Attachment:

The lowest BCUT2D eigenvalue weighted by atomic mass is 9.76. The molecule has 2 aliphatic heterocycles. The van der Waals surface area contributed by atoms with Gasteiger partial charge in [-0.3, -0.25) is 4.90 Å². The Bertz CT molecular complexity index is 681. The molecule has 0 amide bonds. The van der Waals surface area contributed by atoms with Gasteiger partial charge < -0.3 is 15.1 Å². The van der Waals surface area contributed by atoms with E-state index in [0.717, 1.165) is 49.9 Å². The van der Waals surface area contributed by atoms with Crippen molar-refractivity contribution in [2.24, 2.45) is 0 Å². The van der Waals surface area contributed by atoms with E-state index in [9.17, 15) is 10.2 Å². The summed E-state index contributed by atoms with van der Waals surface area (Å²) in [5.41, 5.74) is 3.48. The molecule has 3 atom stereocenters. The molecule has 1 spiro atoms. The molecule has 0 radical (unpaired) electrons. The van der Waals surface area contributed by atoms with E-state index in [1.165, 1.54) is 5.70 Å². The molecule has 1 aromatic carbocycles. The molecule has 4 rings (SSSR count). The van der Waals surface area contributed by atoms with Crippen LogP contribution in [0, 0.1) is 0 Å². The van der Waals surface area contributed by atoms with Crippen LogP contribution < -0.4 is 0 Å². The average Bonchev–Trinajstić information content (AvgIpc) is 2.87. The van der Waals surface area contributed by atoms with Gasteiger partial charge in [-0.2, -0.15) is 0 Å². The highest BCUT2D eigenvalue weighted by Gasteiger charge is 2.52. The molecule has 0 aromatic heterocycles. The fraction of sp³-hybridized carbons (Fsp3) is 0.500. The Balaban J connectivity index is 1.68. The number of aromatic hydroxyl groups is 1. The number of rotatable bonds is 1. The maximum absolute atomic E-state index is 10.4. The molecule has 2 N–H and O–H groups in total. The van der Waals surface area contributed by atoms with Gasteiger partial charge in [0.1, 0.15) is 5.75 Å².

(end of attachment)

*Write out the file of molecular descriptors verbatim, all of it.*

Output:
The lowest BCUT2D eigenvalue weighted by atomic mass is 9.76. The molecule has 2 aliphatic heterocycles. The van der Waals surface area contributed by atoms with Gasteiger partial charge in [-0.3, -0.25) is 4.90 Å². The Bertz CT molecular complexity index is 681. The molecule has 0 amide bonds. The van der Waals surface area contributed by atoms with Gasteiger partial charge < -0.3 is 15.1 Å². The van der Waals surface area contributed by atoms with E-state index in [0.717, 1.165) is 49.9 Å². The van der Waals surface area contributed by atoms with Crippen molar-refractivity contribution in [2.24, 2.45) is 0 Å². The van der Waals surface area contributed by atoms with E-state index in [9.17, 15) is 10.2 Å². The summed E-state index contributed by atoms with van der Waals surface area (Å²) in [5.41, 5.74) is 3.48. The molecule has 3 atom stereocenters. The molecule has 1 spiro atoms. The molecule has 0 radical (unpaired) electrons. The van der Waals surface area contributed by atoms with E-state index in [1.165, 1.54) is 5.70 Å². The molecule has 1 aromatic carbocycles. The molecule has 4 rings (SSSR count). The van der Waals surface area contributed by atoms with Crippen LogP contribution in [0, 0.1) is 0 Å². The van der Waals surface area contributed by atoms with Crippen LogP contribution < -0.4 is 0 Å². The average Bonchev–Trinajstić information content (AvgIpc) is 2.87. The van der Waals surface area contributed by atoms with Gasteiger partial charge in [-0.2, -0.15) is 0 Å². The highest BCUT2D eigenvalue weighted by Gasteiger charge is 2.52. The molecule has 0 aromatic heterocycles. The fraction of sp³-hybridized carbons (Fsp3) is 0.500. The Balaban J connectivity index is 1.68. The number of aromatic hydroxyl groups is 1. The number of rotatable bonds is 1. The maximum absolute atomic E-state index is 10.4. The molecule has 2 N–H and O–H groups in total. The van der Waals surface area contributed by atoms with Gasteiger partial charge in [0.1, 0.15) is 5.75 Å².